Although its budget will drop about 5% this year, the National Cancer Institute aims to maintain its current 13% to 14% grant approval rate and to push forward with several major initiatives, according to director Harold Varmus, MD.
Although its budget will drop about 5% this year, the National Cancer Institute (NCI) aims to maintain its current 13% to 14% grant approval rate and to push forward with major initiatives, director Harold Varmus, MD, told attendees at the American Association for Cancer Research Annual Meeting 2013 in Washington, DC, on April 8.
Except for maintaining grant awards and trainee support, “we're trimming everything we can trim,” Varmus commented. “However, the NCI still has a budget of $4.8 billion and a lot can be done with that.”
Among initiatives this year, the NCI will accelerate its push into precision medicine by taking steps toward a “cancer knowledge commons” that aggregates information from many sources. “The NCI and many other agencies are in the process of figuring out how to do that,” Varmus said. While The Cancer Genome Atlas (TCGA) is scheduled to wind down by late 2014, part of the TGCA network will be sustained to aid this work, he said.
In a related effort, NCI is planning clinical trials designed to further explore the use of whole-genome sequencing, including one trial that examines patients' exceptional responses to investigational therapies. (Varmus gave examples from research by the lab of David Solit, MD, of Memorial Sloan-Kettering in New York, NY, including one recent Science article; Science 2012;338:221.) A second planned trial will match more than 1,000 patients with existing therapies, while a third trial will test the use of adjuvant therapies in patients with early-stage lung cancer.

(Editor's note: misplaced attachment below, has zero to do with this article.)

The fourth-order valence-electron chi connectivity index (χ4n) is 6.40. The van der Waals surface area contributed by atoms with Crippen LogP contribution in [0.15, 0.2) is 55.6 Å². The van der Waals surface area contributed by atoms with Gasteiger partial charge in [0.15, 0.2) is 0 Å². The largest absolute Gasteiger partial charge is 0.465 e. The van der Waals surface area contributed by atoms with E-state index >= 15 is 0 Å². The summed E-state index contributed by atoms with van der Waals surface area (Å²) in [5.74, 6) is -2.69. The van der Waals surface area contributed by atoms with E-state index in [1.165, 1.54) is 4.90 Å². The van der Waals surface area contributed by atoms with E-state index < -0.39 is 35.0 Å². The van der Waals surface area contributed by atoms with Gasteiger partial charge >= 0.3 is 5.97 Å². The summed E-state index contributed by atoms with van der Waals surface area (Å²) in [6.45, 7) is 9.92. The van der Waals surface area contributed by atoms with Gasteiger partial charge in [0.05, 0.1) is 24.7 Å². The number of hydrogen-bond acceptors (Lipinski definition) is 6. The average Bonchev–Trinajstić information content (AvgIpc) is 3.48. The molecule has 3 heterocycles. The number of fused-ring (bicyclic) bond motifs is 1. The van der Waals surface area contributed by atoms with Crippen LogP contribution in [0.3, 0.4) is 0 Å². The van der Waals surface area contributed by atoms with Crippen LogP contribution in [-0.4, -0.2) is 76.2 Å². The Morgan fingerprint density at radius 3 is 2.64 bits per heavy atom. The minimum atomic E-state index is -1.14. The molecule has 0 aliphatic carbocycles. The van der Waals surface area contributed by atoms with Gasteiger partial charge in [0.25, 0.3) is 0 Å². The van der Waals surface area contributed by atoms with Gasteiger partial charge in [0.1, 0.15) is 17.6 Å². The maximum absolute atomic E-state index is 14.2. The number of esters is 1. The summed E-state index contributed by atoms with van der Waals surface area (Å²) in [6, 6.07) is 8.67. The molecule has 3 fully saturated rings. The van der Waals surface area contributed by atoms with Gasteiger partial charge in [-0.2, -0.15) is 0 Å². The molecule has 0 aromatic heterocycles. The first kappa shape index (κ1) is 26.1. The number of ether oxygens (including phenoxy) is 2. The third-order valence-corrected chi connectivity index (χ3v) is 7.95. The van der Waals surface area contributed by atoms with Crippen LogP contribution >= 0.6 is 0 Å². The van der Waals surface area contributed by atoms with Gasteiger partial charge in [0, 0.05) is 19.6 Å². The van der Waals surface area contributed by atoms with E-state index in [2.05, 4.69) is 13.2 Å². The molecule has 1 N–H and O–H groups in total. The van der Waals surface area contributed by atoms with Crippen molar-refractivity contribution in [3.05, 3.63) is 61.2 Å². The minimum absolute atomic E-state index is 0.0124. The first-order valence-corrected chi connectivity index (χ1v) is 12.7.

Varmus noted that in recent months the Frederick National Laboratory for Cancer Research (formerly known as the Frederick Cancer Research and Development Center) in Frederick, MD, has gained not just a new name but new leaders, a new advisory group, new facilities, and new projects. Among those projects, one will target the RAS pathway, while another will seek advances in preclinical testing—including better models for patient-derived xenografts and improved analyses of combination therapies.
Additionally, Varmus called for “cultural change” in 3 areas of cancer research. One concerns broader sharing of information and resources, and he said that in the coming year NCI will take steps to “ensure that clinical trials, negative and positive, are adequately reported.” A second is in the ability to replicate research results; “we're going to move with delicacy here, but this is an important issue,” he declared. The third is in attempts to improve the evaluation process, including a pilot experiment in which grant applicants include a different form of biographic sketch that emphasizes their 5 leading contributions to science.
Overall, in cancer science today, “we do have better tools, we have more information, and we have better talent,” Varmus summarized. “Unfortunately, we have less money, but we can do a lot, so let's do the best we can.”
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